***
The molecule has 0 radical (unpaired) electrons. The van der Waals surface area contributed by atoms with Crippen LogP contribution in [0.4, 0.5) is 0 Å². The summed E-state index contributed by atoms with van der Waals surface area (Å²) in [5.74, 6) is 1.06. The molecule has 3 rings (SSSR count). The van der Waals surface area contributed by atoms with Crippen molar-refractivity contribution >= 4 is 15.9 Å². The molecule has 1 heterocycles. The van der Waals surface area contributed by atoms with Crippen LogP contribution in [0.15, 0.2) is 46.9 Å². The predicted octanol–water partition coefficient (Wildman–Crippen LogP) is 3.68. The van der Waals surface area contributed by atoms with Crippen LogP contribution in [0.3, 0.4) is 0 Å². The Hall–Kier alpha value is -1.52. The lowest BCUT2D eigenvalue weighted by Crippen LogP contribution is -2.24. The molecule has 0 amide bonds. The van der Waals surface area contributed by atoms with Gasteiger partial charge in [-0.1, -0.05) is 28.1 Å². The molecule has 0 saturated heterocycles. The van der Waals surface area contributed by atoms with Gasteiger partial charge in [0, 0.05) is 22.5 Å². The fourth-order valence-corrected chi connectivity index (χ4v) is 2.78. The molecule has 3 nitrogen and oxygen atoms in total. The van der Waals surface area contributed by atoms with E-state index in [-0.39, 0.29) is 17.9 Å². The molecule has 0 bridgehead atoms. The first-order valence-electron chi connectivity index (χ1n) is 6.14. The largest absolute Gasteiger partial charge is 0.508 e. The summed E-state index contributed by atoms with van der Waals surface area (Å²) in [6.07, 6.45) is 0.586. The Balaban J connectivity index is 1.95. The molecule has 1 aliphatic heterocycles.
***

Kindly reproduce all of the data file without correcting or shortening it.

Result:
The molecule has 0 radical (unpaired) electrons. The van der Waals surface area contributed by atoms with Crippen LogP contribution in [0.4, 0.5) is 0 Å². The summed E-state index contributed by atoms with van der Waals surface area (Å²) in [5.74, 6) is 1.06. The molecule has 3 rings (SSSR count). The van der Waals surface area contributed by atoms with Crippen molar-refractivity contribution >= 4 is 15.9 Å². The molecule has 1 heterocycles. The van der Waals surface area contributed by atoms with Crippen LogP contribution in [0.15, 0.2) is 46.9 Å². The predicted octanol–water partition coefficient (Wildman–Crippen LogP) is 3.68. The van der Waals surface area contributed by atoms with Crippen LogP contribution in [0.3, 0.4) is 0 Å². The Hall–Kier alpha value is -1.52. The lowest BCUT2D eigenvalue weighted by Crippen LogP contribution is -2.24. The molecule has 0 amide bonds. The van der Waals surface area contributed by atoms with Gasteiger partial charge in [-0.1, -0.05) is 28.1 Å². The molecule has 0 saturated heterocycles. The van der Waals surface area contributed by atoms with Gasteiger partial charge in [0, 0.05) is 22.5 Å². The fourth-order valence-corrected chi connectivity index (χ4v) is 2.78. The molecule has 3 nitrogen and oxygen atoms in total. The van der Waals surface area contributed by atoms with E-state index in [-0.39, 0.29) is 17.9 Å². The molecule has 0 bridgehead atoms. The first-order valence-electron chi connectivity index (χ1n) is 6.14. The largest absolute Gasteiger partial charge is 0.508 e. The summed E-state index contributed by atoms with van der Waals surface area (Å²) in [6.07, 6.45) is 0.586. The Balaban J connectivity index is 1.95. The molecule has 1 aliphatic heterocycles.